Albania republic in southeastern Europe, officially known as the Republic of Albania. It lies along the northwestern edge of the Balkan Peninsula.
Separated from Italy by only 76 km (47 mi) of the Adriatic Sea, Albania, throughout its history, has been occupied by Italian powers expanding eastward into the Balkans or by Balkan powers expanding westward. In the 1500s Albania came under the rule of the Ottoman Empire (centered in what is now Turkey), and did not gain its independence until 1912. From 1944 to 1990 Albania was a staunchly Communist state, and in 1991 Albania began its transition to a democratic state and market economy. The capital and largest city is Tirana.
b.Land and Resources
With a total area of 28,748 sq km (11,100 sq mi), Albania is roughly the size of the state of Massachusetts. The greatest distance from north to south is about 345 km (about 215 mi) and from east to west about 150 km (about 95 mi). Albania is bordered by the Adriatic Sea to the west, Greece to the south, the Former Yugoslav Republic of Macedonia (FYROM) to the east, and Serbia and Montenegro (formerly the Federal Republic of Yugoslavia, or FRY) to the north and northeast. The Yugoslav republics of Montenegro and Serbia lie to the north and northeast.
C. NATURAL REGIONS
Albania is a mountainous country in which about 70 percent of the land lies above 300 m (1,000 ft). Its mountains, which form a broad backbone from northwest to southeast, rise abruptly from the coastal lowlands to elevations of more than 2,400 m (8,000 ft). In the north are the most rugged mountains, where a massive limestone extension of the Dinaric Alps reaches inland for 40 km (25 mi) from nearby Montenegro. In the central uplands lies Mount Korab, the country's highest peak, at 2,764 m (9,068 ft). Strong erosive forces have created bare rock surfaces, deeply incised valleys, and a scarcity of meadowlands in this region. South of the Alps, the uplands are lower and more rounded, extending southeastward in a series of plateaus and ranges that merge with the Pindus Mountains in northern Greece.
The western coastal region consists of low hills and lower reaches of valleys that open onto the coastal plain. This is Albania's most densely populated area and comprises most of the land used for farming. Even here a series of flat areas are interrupted by hill country. Most of the soils are difficult to farm because of drainage and water-supply problems. Only the younger, lighter soils near the many rivers are easily cultivated, but are often flooded as well. Albania is subject to occasional earthquakes.
D. RIVERS AND
Albania's longest river is the Drin, total length 282 km (175 mi), which originates at two headwaters in Serbia and the FYROM and flows through northern Albania. Other major rivers include the Seman, the Shkumbin, and the Aأ³أ¶s (Vjأ¶se). Because most of Albania's rivers flow at high elevations, they are usually mountain torrents by the time they reach the coastal plain. In the mountains, rivers have cut deep gorges with near-vertical walls as high as 90 m (300 ft) above the water. The gorges make irrigation difficult, but are well suited for the huge dams that give Albania and nearby countries cheap hydroelectric power. Along the lower course of the rivers, irrigation is also difficult because sediment-laden streams often break out of their beds and shift channels. Irrigation is feasible only in valley bottoms. Albania also shares three large lakes with neighboring states. Lake Scutari in the north lies partly in Montenegro, Lake Ohrid in the east lies partly in the FYROM, while Lake Prespa in the southeast lies in Albania, the FYROM, and Greece.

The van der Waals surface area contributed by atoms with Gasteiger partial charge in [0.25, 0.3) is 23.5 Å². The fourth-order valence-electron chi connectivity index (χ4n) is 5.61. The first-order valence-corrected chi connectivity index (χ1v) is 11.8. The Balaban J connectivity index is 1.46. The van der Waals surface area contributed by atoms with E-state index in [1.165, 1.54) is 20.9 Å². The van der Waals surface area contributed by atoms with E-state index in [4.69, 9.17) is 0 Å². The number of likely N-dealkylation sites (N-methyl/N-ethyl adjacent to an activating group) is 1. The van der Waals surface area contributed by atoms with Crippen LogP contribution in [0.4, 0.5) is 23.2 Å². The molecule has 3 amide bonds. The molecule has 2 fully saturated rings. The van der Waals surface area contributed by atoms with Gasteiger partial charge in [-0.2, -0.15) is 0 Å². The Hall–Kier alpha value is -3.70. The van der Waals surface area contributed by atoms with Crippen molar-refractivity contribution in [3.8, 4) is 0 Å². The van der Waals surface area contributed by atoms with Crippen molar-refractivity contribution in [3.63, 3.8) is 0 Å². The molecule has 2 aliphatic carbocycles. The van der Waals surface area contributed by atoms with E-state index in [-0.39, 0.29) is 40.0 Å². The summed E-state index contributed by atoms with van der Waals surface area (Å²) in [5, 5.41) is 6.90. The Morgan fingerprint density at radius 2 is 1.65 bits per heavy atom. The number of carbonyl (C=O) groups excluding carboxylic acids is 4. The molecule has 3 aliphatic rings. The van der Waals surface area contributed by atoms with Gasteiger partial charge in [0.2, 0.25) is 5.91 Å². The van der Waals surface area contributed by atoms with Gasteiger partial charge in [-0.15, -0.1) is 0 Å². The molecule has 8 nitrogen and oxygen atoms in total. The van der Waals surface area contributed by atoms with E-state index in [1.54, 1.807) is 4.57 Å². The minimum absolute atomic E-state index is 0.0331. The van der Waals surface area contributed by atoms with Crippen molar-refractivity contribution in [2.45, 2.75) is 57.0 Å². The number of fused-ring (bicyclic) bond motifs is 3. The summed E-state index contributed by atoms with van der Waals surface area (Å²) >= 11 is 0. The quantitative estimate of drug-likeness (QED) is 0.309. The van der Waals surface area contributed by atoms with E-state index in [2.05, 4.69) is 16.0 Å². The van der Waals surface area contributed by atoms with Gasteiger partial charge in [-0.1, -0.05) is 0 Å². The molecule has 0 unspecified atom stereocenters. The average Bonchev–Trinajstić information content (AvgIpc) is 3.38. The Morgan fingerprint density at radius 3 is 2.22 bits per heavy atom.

E. NATURAL RESOURCES
Albania is rich in natural resources. The southwestern part of the country is well endowed with natural gas and petroleum. The northeastern region has large reserves of mineral deposits including chromium, copper, iron, and nickel. Large deposits of lignite (a soft, brown coal) are found near Tirana, and natural asphalt is mined near Selenic.
Albania's climate varies with topography. The coastal lowlands have a Mediterranean climate with arid, almost cloudless summers featuring high temperatures both day and night. Winters are rainy but mild, and in the southern lowlands freezing temperatures are rare. In the mountains rain falls much more often in summer, and the northern regions experience more humidity than the south. Temperatures may soar in the daytime, but nights are much cooler. In winter the mountains, like the lowlands, are subject to heavy and frequent thunderstorms, but in the mountains storms are accompanied by heavy snow.
The average temperatures in August, the hottest month, range from 17آ° to 31آ°C (63آ° to 88آ°F). In January, the coldest month, they range from 2آ° to 12آ°C (36آ° to 54آ°F). December, the wettest month, has an average rainfall of 211 mm (8.3 in) while the driest months, July and August, receive only 32 mm (1.3 in) of rain. On the coast annual rainfall averages 1,000 mm (40 in), but it may be as great as 2,500 mm (100 in) in the mountains.